Kelly Hunter talks about her production of The Tempest and how she uses sensory drama games to help combat the challenges of autism.
Can you describe one or two of the drama-based games that inform the production and tell us a little about how participants are encouraged to take part?
The games are short, fun and repeatable; they are embedded within the narrative of the play and allow the young people to embody the roles with the actors. Caliban's Master/Slave relationship with Prospero is a central theme of the production. The related games are particular favourites with the young people as they get to play Prospero; he uses his magic to give Caliban the cramps, as well as the monster himself in the grip of the magic torture.
What is it about drama, and more specifically Shakespeare's work that young people with autism seem to particularly respond to?
Shakespeare's plays are a poetic exploration of how it feels to be alive and how it feels to expressively communicate. Young people with autism struggle with communication; expressing feelings, making eye contact, accessing their mind's eye and their dreams, keeping a steady heartbeat and recognizing faces are all part of the autism dilemma and all poetically explored by Shakespeare.
Shakespeare's poetic definitions of seeing, thinking and loving are the very processes that those on the spectrum find so difficult to achieve. Embedding these unattainable skills within games derived from moments of Shakespeare, which the young people play and thereby benefit from, is at the heart of this work.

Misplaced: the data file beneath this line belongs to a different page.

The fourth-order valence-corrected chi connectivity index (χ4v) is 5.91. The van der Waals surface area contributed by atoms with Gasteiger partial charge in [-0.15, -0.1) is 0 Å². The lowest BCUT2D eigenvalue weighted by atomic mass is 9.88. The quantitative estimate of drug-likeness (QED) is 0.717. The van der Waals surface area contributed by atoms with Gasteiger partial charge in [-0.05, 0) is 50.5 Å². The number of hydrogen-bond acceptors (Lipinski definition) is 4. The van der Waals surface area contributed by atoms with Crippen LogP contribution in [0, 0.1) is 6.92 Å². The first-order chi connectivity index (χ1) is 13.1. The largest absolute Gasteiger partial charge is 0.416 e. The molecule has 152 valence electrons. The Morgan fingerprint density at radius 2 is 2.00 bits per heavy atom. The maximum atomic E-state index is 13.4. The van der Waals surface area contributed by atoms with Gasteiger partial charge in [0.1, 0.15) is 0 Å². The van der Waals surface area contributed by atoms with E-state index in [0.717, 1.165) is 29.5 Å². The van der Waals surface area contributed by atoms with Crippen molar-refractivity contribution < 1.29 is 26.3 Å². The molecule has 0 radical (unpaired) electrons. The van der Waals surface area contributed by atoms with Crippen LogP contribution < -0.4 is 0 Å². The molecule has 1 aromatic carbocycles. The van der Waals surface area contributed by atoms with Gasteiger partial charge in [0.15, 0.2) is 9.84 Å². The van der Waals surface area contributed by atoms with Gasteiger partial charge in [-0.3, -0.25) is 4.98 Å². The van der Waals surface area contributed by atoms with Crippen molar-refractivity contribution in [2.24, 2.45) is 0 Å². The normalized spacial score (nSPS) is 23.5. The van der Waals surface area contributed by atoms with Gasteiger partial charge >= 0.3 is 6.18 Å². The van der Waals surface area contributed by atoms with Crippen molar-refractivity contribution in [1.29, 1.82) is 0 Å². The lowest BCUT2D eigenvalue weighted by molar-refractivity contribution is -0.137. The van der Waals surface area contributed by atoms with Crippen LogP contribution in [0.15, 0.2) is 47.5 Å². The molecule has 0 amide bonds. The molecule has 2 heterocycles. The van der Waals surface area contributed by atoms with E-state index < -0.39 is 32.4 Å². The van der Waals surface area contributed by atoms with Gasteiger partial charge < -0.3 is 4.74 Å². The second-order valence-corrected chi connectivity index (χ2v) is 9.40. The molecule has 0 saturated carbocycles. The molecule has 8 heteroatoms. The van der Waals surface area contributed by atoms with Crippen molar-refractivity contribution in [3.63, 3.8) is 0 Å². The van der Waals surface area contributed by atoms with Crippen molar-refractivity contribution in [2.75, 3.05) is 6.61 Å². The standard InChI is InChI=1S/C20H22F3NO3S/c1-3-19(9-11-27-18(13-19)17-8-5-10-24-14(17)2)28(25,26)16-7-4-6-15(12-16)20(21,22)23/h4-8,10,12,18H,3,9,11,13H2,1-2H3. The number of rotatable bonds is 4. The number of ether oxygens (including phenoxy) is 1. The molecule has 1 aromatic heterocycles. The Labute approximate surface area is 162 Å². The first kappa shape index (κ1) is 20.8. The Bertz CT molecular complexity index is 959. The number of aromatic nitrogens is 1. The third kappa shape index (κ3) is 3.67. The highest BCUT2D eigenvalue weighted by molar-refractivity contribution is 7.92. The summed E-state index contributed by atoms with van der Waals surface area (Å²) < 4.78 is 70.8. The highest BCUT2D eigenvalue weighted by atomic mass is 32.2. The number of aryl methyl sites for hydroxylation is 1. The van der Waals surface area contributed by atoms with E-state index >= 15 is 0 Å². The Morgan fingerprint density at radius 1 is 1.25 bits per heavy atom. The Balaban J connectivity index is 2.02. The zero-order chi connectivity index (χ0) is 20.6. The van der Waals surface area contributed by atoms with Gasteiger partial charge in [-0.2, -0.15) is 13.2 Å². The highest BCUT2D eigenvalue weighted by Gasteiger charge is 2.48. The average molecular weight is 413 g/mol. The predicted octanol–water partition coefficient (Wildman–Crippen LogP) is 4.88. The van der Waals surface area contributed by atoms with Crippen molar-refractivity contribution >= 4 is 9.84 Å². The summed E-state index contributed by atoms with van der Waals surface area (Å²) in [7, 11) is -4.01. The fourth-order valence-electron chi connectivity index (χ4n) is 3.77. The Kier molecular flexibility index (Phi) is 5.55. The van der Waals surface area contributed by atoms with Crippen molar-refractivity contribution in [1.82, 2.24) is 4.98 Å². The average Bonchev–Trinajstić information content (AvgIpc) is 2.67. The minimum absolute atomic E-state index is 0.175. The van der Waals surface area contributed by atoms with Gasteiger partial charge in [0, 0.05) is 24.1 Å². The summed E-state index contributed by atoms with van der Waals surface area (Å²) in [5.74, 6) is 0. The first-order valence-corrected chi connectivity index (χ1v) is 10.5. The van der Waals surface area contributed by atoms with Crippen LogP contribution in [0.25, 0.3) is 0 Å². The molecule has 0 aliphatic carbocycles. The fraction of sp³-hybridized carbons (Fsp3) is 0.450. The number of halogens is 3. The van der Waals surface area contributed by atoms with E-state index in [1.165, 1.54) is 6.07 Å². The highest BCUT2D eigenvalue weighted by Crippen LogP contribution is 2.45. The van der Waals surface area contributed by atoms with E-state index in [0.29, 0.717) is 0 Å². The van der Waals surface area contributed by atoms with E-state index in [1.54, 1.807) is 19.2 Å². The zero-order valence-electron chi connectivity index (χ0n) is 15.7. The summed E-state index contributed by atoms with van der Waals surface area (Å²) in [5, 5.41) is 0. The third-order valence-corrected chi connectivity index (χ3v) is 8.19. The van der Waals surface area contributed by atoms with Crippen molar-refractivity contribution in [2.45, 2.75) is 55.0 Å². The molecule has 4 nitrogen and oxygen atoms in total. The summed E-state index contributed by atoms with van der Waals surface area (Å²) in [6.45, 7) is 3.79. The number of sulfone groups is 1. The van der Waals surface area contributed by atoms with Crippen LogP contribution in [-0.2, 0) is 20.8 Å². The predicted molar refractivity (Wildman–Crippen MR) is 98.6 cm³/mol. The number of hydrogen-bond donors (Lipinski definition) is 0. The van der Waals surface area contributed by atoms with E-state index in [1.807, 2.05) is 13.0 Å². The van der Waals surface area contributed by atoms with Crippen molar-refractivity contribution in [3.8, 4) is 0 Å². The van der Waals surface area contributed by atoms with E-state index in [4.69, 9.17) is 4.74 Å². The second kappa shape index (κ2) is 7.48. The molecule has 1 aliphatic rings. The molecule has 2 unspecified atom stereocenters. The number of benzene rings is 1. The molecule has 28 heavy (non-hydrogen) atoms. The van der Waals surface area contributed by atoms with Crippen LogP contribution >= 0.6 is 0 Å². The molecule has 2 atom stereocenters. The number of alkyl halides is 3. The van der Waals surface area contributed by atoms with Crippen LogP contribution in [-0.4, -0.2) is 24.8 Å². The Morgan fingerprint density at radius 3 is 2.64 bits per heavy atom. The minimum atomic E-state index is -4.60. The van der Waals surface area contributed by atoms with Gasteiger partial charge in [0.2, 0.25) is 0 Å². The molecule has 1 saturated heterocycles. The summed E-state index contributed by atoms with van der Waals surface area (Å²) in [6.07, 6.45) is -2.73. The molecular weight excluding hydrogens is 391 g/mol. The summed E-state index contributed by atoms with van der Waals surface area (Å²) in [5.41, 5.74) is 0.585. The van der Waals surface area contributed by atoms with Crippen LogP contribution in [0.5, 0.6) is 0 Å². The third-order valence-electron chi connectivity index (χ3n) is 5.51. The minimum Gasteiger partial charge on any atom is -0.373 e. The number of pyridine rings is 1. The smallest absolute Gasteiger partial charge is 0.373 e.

What are the key differences between being involved in this production as opposed to a 'regular' theatre production?
The setting of this production is different from a regular one in that the actors sit with the audience, getting to know the young people and modifying the games to combat their particular struggles whilst the story unfolds. Each performance is slightly different depending on the needs of the audience, yet the narrative of The Tempest is always told.
Can you tell us a little bit about the company of actors. How did you select them and what sort of preparatory work do they do?
It's a co-production between the RSC and OSU, so we have three actors from the US and three from the UK. All six actors bring their own specific strengths and experience to the production. The US actors have extensive experience with this work as they have all played the games with children with autism as part of the Shakespeare and Autism research project in Ohio. The UK actors have played the games with me in London and Stratford; Greg Hicks brings his significant Shakespearean skill whilst Eva and Chris will also play violin and ukulele as part of the production.